An unprecedented collaboration among academia, industry, government and civil society has resulted in the launch of a professional-grade collection of public domain DNA parts that greatly increases the reliability and precision by which biology can be engineered.
Predictability is often used synonymously with "boring", as in that story or that outcome was soooo predictable. For practioners of synthetic biology seeking to engineer valuable new microbes, however, predictability is the brass ring that must be captured. Researchers with the multi-institutional partnership known as BIOFAB have become the first to grab at least a portion of this ring by unveiling a package of public domain DNA sequences and statistical models that greatly increase the reliability and precision by which biological systems can be engineered.
AMSilk, a spin-off of the Technische Universitaet Muenchen (TUM), has produced the world's first artificial silk fiber that is entirely made of recombinant spider silk proteins. The fiber's tensile strength is comparable to that of natural spider silk, which led to the name Biosteel.
Fungi, with the exception of shitake and certain other mushrooms, tend to be something we associate with moldy bread or dank-smelling mildew. But they really deserve more respect. Fungi have fantastic capabilities and can be grown, under certain circumstances, in almost any shape and be totally biodegradable. And, if this weren't enough, they might have the potential to replace plastics one day. The secret is in the mycelia.
The grant will fund a collaborative project that will seek to use synthetic biology - the design and construction of biological devices and systems - to more effectively create proteins, such as those used in drug manufacture.
Protein activity is strictly regulated. Incorrect or poor protein regulation can lead to uncontrolled growth and thus cancer or chronic inflammation. Researchers have identified enzymes that can regulate the activity of medically important proteins. Their discovery enables these proteins to be manipulated very selectively, opening up new treatment methods for inflammations and cancer.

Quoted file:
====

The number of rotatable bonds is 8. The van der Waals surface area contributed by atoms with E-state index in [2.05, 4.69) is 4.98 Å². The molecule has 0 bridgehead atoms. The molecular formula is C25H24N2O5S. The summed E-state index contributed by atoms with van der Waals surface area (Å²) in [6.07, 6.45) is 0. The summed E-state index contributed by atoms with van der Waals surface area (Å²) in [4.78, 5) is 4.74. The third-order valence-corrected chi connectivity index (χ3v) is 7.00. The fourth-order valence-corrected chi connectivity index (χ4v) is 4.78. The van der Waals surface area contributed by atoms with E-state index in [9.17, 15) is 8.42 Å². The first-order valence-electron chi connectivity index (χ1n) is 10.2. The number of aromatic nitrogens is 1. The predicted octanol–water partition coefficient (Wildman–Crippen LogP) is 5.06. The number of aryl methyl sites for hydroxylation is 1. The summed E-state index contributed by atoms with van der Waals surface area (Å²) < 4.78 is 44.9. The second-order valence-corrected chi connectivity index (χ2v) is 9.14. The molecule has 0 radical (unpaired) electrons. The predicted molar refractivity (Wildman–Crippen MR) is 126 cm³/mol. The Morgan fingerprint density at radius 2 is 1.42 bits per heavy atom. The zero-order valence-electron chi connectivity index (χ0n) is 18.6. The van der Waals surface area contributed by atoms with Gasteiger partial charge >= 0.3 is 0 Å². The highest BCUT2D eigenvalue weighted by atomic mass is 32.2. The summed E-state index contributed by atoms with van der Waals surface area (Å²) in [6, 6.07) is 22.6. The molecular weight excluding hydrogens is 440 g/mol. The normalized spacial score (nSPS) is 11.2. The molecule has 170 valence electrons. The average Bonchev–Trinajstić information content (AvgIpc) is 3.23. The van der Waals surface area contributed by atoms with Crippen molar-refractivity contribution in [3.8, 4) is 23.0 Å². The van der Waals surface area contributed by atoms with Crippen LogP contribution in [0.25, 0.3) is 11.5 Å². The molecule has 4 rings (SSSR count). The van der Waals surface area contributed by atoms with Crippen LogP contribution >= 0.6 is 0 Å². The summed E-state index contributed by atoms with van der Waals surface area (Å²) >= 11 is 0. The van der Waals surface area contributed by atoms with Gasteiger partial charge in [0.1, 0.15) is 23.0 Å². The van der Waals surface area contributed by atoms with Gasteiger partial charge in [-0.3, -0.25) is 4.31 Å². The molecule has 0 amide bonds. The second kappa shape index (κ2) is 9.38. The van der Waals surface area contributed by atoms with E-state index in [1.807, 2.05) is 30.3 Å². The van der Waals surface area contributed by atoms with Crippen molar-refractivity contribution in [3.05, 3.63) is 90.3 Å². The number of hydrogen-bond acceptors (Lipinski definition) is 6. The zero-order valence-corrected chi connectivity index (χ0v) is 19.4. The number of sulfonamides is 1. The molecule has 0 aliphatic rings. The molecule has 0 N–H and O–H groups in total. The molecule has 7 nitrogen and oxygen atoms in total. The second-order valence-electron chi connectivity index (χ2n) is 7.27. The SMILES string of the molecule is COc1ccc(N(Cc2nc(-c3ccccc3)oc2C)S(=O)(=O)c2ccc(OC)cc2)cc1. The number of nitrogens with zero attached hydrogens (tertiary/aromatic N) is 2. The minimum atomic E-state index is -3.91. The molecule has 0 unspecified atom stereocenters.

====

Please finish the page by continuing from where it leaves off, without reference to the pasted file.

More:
What can green algae do for science if they weren't, well, green? That's the question biologists at UC San Diego sought to answer when they engineered a green alga used commonly in laboratories, Chlamydomonas reinhardtii, into a rainbow of different colors by producing six different colored fluorescent proteins in the algae cells.
Biochemists at the University of Massachusetts Amherst recently gained new insight into how protein synthesis and degradation help to regulate the delicate ballet of cell division. In particular, they reveal how two proteins shelter each other in "mutually assured cleanup" to insure that division goes smoothly and safely.
Cristian Micheletti, a scientist of the International School for Advanced Studies of Trieste (SISSA), has published in Physics of Life Reviews a review on an innovative instrument for protein analysis, a method for which Micheletti and his research team are a reference point for the international scientific community.
Researchers at KTH Royal Institute of Technology have discovered an antibacterial polymer that can be used in everyday products such as sportswear, diapers and bandages, without causing resistant bacteria.
Scientists at The University of Manchester have identified the method by which cells control the recycling of molecules, a process that is essential for them to move. The discovery provides researchers with a better understanding of how our bodies heal wounds.
Researchers have electronically linked the brains of pairs of rats for the first time, enabling them to communicate directly to solve simple behavioral puzzles. A further test of this work successfully linked the brains of two animals thousands of miles apart.